Campaign UK


Founder and chief creative officer, Creature of London


Fundamenta­lly, I believe everyone is trying their damnedest to make something good, and one of the things I’m responsibl­e for is constantly reminding our gang to be outrageous­ly ambitious and relentless­ly courageous and to shoot for the moon. At Creature, we call it being “creatively ferocious”. I think it was David Bowie who said: “If you’re going to work in an advertisin­g agency, try to make your adverts really good, yeah?”

So, given the briefs they’re working to, have this lot been creatively ferocious? Have they aimed high?

ALDI has not aimed high. It has used the budgetfrie­ndly Brownlee brothers to compete on the price of some barbecue favourites. Everyone knows Aldi is the bargain-basement supermarke­t. Alistair was never going to win. And now he’s in a bin. With some ice. The prat. The whole thing is executed horribly and the “Win gold” message is confusing. It feels like the ambition to justify the brothers being there at all has been nobbled by a sack of low-budget production values and a mess of mandatorie­s.

Next up, there’s KAYAK. Which, after thumbing through “100 Strategies For Beginners”, has alighted on “positivity”. Tough brief. Coke has wrestled with this for decades with a network of incredible agency partners, so I was keen to see how the in-house guys would handle it. Well, it’s barely got off the ground. I’m sure it’s done a great job of getting the internal team all group-hug-weepy, but it’s long, boring and doesn’t move my cold, dead heart. Kayak is good at what it does and should be making brilliant stuff.

AUNT BESSIE’S has taken aim at some low-level cloud in a self-loathing kinda way. The pair of previously lovable Brexiteers have gone giddy with power and lost their shit at a spot of diversity (I know). Having voted Leave on the new product, they find themselves out on their arse at a gloomy bus stop. It’s the stoned one I feel sorry for – the 1960s are clearly catching up with her, while the stroppy one just jeffs off. It’s nicely crafted in parts and I sense the brand is binning the old fogies for what’s to come, but I’m left with an image of old people being knobs and stuck in their ways. Which most of them aren’t.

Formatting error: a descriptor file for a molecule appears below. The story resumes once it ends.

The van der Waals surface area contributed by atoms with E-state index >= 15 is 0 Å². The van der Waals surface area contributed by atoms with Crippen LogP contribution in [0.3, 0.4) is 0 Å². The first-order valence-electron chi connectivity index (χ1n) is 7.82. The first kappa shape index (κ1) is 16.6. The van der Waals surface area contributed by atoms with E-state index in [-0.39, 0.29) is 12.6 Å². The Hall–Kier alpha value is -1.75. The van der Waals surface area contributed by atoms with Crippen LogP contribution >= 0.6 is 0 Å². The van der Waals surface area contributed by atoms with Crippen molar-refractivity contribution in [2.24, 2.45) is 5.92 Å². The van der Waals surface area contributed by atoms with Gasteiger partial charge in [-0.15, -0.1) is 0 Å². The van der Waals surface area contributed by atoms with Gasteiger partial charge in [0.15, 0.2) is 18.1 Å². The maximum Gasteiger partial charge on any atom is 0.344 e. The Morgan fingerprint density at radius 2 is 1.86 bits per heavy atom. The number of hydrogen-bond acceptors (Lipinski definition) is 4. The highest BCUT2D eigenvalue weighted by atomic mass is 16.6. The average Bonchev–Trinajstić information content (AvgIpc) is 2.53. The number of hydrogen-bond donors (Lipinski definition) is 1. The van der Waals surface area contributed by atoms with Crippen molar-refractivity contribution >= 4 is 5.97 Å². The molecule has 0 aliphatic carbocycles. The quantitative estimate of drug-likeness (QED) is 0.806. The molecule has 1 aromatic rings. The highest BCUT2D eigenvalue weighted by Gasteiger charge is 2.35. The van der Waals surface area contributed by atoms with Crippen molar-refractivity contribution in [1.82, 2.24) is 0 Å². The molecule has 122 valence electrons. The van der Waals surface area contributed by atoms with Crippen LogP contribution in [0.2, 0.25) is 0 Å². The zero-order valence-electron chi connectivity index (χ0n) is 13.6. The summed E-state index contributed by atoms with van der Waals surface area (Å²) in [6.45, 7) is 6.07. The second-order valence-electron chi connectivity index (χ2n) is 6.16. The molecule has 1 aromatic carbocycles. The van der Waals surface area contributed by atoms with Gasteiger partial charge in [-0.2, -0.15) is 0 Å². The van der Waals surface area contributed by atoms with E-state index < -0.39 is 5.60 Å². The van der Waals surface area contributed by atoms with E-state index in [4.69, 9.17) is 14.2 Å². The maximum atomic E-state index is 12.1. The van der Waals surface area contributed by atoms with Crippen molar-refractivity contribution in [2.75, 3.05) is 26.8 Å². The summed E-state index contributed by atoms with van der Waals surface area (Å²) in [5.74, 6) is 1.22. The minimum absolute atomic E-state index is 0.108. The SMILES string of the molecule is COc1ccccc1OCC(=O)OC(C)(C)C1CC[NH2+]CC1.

Fair play to E.ON, which has taken literal aim at the sun with a music video using solar-powered toys (and Gorillaz). Unfortunat­ely, it has crashed into some space junk, which I’m gutted about because there’s ambition here. If you agree that making a music video for a brand is different, then this is a nice thing for an energy company, and a series of solar-powered pieces of entertainm­ent is a nice, rich space to spend time. But this execution just doesn’t do it for me. I blame

Toy Story. It set the bar horribly high.

Finally, everybody’s favourite frat-taxi company,

UBER. It has aimed high with this strategy and the embattled Bartle Bogle Hegarty has done a lovely job of convincing Uber to reduce what it does down to “anywhere effortless­ly”. But the film execution falls short for me. Despite Kim’s best efforts (it looks hawt), this is a well-worn executiona­l idea, which is a shame given how high the agency has aimed (and achieved) with the print work I’ve seen.

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